At the other end, the safety organization and procedures should be opened to the passengers at all levels. Let us take the concrete example of a fire which requires evacuation. Should those partying in the disco go to their cabins to get warm clothing? This is an important question, since even an hour of waiting in the cold without adequate clothing can seriously hinder a passenger’s ability to act, and can endanger the evacuation process. Perhaps there are procedures for this, but how are we to know this? We cannot know, since we have not been given any information on what kinds of plans the ship’s crew has.
Locations of ships can be seen here and sea ice conditions can be seen here, weather forecasts can be found here. There is plenty of information on parameters that affect the speed, comfort, and safety of the trip. If the shipping company adds information on the ship’s performance and safety, such as any hazardous substances, narrows on the navigation path, navigational information such as a radar picture, and information from the fire warning system, passengers would have almost the same information as the crew on the bridge. By adding information that normally interests the passengers, such as the opening times of the buffet and an opportunity to reserve seats there, there is enough information to create a mobile application that anyone travelling with a smartphone would want to have available.
Detailed information may not interest everyone, but based on this information it is possible to create an index showing the current safety situation. Currently a large part of the problem is the coarse-grained approach, in which there are just two modes: 1) keep on partying, 2) we are in major trouble. Modern technology and enlightened customers would enable much more fine-grained communication.
An application like this would require a mobile device compatible wireless network that operates inside the ship. When such a network exists, it can also be used to transmit emergency information to the passengers. The report on the Isabella accident of 2001 showed problems when dealing with a multilingual environment. As soon as instructions had been given in Finnish, the clamor level rose, making it difficult to hear announcements made in other languages. In such circumstances, it would be beneficial to have the information available in written form, in multiple languages. Some people may also find it easier to follow written instructions rather than trying to listen to spoken instructions.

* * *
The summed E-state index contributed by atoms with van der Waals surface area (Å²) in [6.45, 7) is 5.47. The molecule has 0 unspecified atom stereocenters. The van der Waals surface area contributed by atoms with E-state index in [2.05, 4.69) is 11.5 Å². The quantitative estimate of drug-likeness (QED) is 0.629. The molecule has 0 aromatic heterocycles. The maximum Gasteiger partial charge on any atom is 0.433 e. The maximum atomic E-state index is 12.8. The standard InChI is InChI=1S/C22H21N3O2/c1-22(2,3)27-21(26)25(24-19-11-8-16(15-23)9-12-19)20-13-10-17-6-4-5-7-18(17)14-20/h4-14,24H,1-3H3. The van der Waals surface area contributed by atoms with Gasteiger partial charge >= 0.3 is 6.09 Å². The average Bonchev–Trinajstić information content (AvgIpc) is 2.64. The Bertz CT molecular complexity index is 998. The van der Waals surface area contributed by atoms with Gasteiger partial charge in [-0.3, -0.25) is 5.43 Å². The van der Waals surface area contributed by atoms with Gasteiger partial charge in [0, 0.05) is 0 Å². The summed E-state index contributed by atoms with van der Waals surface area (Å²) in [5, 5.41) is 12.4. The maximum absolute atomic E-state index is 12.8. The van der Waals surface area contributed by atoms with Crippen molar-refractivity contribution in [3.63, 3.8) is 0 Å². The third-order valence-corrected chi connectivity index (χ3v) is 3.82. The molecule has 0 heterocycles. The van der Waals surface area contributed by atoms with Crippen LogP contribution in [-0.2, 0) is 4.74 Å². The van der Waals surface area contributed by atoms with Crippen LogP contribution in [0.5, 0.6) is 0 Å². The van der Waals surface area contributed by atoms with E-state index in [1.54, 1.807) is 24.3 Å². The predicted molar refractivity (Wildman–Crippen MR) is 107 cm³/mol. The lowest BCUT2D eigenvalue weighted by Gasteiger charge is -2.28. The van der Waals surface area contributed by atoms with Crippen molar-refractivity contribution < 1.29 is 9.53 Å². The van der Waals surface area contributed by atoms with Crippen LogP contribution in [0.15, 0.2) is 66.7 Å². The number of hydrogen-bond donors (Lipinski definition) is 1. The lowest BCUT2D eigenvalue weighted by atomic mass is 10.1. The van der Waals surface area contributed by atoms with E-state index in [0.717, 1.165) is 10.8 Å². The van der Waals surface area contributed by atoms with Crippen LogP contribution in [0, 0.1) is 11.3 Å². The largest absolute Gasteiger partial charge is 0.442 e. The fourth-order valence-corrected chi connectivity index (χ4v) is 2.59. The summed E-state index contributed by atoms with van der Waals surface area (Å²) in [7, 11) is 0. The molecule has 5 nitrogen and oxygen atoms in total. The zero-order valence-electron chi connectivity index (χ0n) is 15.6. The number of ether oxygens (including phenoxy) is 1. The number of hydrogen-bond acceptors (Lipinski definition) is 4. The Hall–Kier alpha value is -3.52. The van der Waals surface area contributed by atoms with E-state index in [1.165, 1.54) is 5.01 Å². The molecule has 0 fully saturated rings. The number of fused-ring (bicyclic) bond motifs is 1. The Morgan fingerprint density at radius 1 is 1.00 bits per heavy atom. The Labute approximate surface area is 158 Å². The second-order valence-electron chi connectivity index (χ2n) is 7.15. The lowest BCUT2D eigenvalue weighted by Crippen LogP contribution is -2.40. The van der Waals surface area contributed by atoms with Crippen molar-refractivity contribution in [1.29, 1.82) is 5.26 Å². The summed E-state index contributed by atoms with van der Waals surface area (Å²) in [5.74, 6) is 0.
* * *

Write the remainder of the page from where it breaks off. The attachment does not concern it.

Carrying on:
I would distribute almost all of the information in the ship’s systems both inside and outside the ship in a standardized format that allows third-party use and would allow the authorities to maintain real-time situational awareness. Due both to long distances and difficult conditions, it can take hours for help to arrive. Proactive reaction to developing incidents can thus significantly alter the outcome. A culture that values autonomy and self-sufficiency above all must be changed. When and where possible self-sufficiency should be the goal, but in case of a deviation from normal one should prepare, automatically, for the need to receive external assistance by communicating all relevant information .
At some point increasing safety will be limited by rising costs. I would like to see analyses in which these limits are challenged. Estimate the cost of a shipboard Wi-Fi system, balance the cost against the advantages, and make a decision based on this balance. It may be necessary to keep some calculations as trade secrets, but even there it is worthwhile to truly analyze what needs to be secret and what does not.
A functioning safety culture requires acceptance of the fact that mistakes will be made and they must be learned from. However, it is impossible for external parties to assess quality of the safety culture if no information on that culture is openly available.Data transparency as a safety feature